She trusted them, as did her cast, Mike Padilla as the piano player Buddy Toupee, Betsy Kruse Craig as the Blonde, and Armen Dirtadian as Sam, the private eye.

Craig and Dirtadian are veterans of The Gaslight Theatre, but this isn't a Gaslight rehash. "Gunmetal Blues" is a bit thicker with plot and not nearly as, well, ridiculous.
But it most definitely has its ridiculous moments.

Like when the piano player became a cab driver, then a crook and then a cop within a minute-long scene. Padilla handled the character switches — done with hats and accents — with a dead serious face and a certain grace. Which made the whole scene that much funnier.

Some of the songs were deliciously over-the-top: "There are blondes / and there are blondes / And it's almost like a joke / You breath them in like perfume / You blow them out like smoke." That one was sung in a sultry voice by lounge singer Carol Indigo, one of Craig's several roles (all of them blondes, of course).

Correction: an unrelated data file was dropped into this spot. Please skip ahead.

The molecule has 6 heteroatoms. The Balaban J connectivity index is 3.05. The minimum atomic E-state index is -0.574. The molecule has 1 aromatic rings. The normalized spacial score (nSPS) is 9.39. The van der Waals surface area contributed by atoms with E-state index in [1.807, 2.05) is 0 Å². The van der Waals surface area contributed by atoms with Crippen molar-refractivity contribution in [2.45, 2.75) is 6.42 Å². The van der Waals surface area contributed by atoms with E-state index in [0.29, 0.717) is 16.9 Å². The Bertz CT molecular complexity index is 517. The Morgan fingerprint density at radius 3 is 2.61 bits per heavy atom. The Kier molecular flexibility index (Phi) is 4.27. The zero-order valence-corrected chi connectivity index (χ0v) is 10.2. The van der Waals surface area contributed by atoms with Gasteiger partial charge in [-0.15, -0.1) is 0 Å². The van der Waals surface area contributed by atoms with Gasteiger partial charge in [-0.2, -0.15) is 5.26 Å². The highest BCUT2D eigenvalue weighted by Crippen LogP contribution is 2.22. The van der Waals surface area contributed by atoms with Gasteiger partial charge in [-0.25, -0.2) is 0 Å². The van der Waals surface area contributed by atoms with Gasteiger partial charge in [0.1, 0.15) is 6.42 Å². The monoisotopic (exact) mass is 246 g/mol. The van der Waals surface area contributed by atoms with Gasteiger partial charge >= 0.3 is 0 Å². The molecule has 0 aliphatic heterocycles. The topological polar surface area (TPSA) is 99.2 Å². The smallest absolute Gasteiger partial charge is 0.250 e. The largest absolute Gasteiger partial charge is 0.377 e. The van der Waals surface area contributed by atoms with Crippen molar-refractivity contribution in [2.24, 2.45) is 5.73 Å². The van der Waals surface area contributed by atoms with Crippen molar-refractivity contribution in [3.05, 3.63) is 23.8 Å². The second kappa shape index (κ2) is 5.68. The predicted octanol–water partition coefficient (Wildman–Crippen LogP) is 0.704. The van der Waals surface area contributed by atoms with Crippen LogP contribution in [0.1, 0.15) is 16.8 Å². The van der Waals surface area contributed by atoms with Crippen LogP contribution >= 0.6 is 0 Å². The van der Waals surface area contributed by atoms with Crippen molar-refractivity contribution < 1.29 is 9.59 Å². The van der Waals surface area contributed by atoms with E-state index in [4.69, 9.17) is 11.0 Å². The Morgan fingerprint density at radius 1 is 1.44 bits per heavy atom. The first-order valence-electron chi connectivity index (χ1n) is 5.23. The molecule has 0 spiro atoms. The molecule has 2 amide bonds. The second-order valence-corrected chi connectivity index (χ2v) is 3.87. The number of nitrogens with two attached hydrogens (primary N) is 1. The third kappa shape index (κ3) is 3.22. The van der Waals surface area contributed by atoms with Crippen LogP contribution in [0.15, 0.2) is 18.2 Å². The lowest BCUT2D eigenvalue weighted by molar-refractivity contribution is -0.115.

Then there are the poignant songs: "Bring me back my childhood days / The sky when it was blue / Rain when it was pure / And love when it was true." That melancholic little ditty was sung by all three.
This is not brilliant theater. Sometimes it is just a tad too self-conscious, and the plot is cobbled together primarily so that lines like "she had hair like the color of moonlight on topaz" can be dropped and songs can be sung.

But it's a fun play, with some impressive talent — Dirtadian and Craig were in strong voice and gave definition to their characters. And Padilla, who doubled as the show's music director, really impressed with his ability to shape a character even if he had just seconds to do it.
In the end, the biggest mystery in this play is why anyone would pass it up. It's light, fun, and it's got a piano player named Buddy Toupee.

Why would you miss that?

"Gunmetal Blues"
• Presented by: Invisible Theatre.
• Director: Gail Fitzhugh.
• When: 7:30 p.m. Wednesdays and Thursdays, 8 p.m. Fridays and Saturdays, and 3 p.m. Sundays through Dec. 21.
• Where: Invisible Theatre, 1400 N. First Ave.
• Tickets: $25-$27.
• Reservations/information: 882-9721.

● Contact reporter Kathleen Allen at or 573-4128.